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The Erector Set turns 100:
real-life magic from a Yale doctor

If you were a young Yale-trained physician and Olympic gold medalist in pole vaulting, you would surely decide to make your living in the magic business. And, riding the train between your Mysto Manufacturing Company in New Haven and your magic store in New York, you would surely be inspired by the construction of the railroad's steel electricity towers to invent a toy whose magic lay not in illusion but in ingenuity: a collection of metal parts that kids could fashion into bridges, cranes, ferris wheels.

At least, you surely would do those things if you were Alfred Carlton Gilbert, who graduated from the School of Medicine in 1909 and introduced his Erector Set at the New York Toy Fair in 1913. "Hello Boys! Make Lots of Toys!" the ads said, and they did—the A. C. Gilbert Company sold 30 million Erector Sets in 30 years.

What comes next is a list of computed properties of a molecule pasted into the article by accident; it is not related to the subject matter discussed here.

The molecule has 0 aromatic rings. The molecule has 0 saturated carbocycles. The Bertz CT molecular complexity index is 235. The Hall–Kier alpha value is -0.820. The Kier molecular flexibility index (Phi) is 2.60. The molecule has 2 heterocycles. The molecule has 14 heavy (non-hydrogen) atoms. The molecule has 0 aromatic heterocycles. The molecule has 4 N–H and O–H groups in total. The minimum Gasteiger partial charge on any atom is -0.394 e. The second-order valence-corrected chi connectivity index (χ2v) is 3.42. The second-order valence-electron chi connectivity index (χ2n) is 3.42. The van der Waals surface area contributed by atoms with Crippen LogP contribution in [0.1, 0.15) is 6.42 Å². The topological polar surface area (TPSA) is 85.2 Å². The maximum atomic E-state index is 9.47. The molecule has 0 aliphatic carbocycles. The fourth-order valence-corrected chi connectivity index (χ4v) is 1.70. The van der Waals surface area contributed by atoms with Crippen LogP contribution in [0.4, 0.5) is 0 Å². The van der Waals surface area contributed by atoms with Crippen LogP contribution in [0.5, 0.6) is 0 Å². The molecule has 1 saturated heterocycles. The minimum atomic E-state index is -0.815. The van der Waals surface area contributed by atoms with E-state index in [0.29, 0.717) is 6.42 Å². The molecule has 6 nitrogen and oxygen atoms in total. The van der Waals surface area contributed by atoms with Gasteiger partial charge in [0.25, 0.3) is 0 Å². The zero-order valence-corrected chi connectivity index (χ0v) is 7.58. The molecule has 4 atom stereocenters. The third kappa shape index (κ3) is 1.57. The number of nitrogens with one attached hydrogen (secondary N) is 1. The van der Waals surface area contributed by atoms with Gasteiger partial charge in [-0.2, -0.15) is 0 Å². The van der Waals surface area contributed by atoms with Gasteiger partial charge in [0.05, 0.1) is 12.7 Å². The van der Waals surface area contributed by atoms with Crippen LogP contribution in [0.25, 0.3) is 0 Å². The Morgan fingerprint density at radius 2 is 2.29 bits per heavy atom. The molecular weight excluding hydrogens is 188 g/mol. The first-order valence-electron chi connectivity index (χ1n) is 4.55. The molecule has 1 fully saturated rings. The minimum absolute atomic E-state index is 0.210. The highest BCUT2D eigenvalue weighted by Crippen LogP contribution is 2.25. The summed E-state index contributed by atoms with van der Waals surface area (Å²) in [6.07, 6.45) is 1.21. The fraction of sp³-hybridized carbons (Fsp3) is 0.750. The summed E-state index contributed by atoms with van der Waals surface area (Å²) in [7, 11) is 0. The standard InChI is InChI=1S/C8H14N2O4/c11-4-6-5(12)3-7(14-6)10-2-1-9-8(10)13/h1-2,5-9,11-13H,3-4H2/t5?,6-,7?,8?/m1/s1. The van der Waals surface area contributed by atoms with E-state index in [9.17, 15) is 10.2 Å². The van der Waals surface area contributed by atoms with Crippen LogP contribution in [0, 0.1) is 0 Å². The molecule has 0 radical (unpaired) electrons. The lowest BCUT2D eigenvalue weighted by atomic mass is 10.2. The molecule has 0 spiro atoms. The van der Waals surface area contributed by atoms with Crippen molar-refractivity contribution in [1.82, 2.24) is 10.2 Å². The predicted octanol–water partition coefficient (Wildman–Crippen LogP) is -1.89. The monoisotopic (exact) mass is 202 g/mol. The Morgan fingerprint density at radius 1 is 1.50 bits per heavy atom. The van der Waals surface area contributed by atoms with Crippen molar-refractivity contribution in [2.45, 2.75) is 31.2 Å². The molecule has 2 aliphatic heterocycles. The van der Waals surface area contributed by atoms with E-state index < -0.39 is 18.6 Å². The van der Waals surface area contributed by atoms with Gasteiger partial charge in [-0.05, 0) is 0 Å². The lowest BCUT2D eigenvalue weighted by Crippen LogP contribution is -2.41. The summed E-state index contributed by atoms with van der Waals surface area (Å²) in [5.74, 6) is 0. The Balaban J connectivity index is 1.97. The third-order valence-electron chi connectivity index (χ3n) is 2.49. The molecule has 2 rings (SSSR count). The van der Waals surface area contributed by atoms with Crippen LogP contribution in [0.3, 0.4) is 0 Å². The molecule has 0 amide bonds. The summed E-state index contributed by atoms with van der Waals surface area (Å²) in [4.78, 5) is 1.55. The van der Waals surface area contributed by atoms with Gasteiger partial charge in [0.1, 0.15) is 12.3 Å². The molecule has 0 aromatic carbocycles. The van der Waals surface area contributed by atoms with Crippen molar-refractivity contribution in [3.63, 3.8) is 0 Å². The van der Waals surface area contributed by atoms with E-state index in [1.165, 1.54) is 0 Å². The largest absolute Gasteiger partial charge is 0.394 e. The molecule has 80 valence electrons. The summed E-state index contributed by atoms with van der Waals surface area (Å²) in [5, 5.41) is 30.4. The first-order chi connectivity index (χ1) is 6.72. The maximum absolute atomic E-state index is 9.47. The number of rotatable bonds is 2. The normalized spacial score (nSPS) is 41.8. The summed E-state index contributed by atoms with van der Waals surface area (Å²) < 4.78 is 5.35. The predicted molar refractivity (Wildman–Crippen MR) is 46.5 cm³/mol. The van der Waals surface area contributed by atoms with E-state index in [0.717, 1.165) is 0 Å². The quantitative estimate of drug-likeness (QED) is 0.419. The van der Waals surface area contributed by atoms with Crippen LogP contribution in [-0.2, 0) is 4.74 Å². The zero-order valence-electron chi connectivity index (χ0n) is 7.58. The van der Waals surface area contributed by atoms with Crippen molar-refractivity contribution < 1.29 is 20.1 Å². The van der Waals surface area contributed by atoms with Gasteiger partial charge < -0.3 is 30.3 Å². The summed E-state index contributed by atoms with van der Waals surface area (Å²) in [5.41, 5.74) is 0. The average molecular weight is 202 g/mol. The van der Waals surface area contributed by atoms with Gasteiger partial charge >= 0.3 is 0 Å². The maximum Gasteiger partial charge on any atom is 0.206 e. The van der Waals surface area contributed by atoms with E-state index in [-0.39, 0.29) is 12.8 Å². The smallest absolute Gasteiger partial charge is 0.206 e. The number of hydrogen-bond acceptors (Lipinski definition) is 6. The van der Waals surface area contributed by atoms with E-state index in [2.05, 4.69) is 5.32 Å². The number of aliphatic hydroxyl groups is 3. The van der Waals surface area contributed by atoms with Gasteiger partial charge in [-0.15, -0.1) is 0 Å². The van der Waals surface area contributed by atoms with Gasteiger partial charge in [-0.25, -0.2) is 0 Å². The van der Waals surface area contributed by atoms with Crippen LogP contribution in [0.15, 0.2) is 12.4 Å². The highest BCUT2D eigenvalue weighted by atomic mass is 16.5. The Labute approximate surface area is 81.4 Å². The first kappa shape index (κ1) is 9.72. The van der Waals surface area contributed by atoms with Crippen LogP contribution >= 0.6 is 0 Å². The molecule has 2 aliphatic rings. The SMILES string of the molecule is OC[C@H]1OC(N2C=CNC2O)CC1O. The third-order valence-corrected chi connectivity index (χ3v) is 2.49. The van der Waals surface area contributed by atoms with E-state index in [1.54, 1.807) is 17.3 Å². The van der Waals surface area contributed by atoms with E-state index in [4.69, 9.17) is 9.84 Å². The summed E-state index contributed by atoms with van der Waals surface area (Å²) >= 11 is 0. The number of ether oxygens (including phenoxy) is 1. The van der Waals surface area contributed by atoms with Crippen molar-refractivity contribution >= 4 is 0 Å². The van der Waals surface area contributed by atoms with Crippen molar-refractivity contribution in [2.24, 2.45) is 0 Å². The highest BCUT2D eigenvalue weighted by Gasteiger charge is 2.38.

An exhibit at the Eli Whitney Museum—just over the New Haven line in Hamden—celebrates the Erector Set's 100th anniversary. "The Erector Set at 100" joins "Mr Gilbert’s Railroad," the museum’s annual holiday-season exhibition of Gilbert's American Flyer trains.

Filed under A. C. Gilbert, Erector Set
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